I often caution students contemplating using self-reported data and urge them to consider observational data where possible (and appropriate to the research question and design). Why Bother Asking? The Limited Value of Self-Reported Vote Intention, by Rogers, Todd Rogers (Harvard--Kennedy School) and Masa Aida (Greenberg Quinlan Rosner), contribute empirical support to my intuition, certainly as it relates to predicted voting behavior. The findings' implications for an array of sub-fields are important. An excerpted abstract follows.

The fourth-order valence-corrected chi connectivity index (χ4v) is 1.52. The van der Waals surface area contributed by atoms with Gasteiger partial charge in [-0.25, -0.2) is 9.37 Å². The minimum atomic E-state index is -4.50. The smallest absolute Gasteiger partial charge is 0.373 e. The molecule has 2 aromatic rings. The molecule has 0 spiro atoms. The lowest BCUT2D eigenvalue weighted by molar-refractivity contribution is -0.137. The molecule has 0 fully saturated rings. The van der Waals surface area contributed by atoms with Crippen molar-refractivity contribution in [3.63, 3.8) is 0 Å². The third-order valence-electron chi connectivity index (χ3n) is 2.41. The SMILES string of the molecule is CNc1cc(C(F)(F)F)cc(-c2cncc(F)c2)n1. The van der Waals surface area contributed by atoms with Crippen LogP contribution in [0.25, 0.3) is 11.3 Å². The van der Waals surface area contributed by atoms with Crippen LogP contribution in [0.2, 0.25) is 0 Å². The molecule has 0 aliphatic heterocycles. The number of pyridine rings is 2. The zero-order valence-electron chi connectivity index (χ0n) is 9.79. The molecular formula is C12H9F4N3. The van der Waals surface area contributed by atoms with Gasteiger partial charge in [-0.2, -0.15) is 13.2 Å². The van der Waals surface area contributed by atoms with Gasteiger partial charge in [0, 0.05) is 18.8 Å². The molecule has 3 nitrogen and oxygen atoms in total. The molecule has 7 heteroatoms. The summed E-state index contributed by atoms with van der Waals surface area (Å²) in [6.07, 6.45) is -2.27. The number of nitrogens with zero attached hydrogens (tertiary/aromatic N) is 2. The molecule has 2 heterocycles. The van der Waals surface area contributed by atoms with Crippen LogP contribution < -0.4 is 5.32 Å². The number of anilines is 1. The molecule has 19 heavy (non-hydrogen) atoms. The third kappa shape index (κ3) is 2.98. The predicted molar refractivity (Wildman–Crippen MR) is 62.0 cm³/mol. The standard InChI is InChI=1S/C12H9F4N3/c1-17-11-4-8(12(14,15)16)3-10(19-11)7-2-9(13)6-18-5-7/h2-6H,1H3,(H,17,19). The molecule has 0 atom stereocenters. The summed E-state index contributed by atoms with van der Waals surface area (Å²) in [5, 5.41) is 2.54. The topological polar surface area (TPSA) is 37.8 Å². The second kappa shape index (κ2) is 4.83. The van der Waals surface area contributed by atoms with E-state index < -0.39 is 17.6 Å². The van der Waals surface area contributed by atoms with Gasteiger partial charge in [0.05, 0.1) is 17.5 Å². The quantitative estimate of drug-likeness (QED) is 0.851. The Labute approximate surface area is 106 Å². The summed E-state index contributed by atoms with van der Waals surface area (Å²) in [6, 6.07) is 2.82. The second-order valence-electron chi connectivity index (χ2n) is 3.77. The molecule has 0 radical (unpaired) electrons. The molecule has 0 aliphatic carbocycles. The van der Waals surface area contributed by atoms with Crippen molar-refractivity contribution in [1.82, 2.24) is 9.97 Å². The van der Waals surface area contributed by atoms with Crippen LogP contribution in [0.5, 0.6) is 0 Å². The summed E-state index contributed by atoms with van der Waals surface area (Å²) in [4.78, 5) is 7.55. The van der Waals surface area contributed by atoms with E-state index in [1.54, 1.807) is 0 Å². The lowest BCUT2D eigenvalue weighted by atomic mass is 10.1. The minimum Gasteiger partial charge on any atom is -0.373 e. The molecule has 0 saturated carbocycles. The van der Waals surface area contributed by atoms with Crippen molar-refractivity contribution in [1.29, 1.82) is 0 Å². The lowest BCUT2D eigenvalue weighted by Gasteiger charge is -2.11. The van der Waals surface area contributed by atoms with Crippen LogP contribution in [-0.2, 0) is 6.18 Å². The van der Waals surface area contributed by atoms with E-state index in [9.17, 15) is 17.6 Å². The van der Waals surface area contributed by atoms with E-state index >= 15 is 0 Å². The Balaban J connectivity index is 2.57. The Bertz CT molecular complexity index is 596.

"Phone surveys from three elections, including one survey experiment, are analyzed to compare respondents’ pre-election vote intention with their actual voting behavior using administrative records (N=29,403). Unsurprisingly, many who predict that they will vote actually do not vote. More surprisingly, many who predict that they will not vote actually do vote (29% to 56%). Records of past voting behavior predicts turnout substantially better than self-prediction. Self-prediction inaccuracy is not caused by lack of cognitive salience of past voting, or by inability to recall past voting. Moreover, self-reported recall of turnout in one past election predicts future turnout just as well as self-prediction. We discuss implications for political science research, behavioral prediction, election administration policy, and public opinion."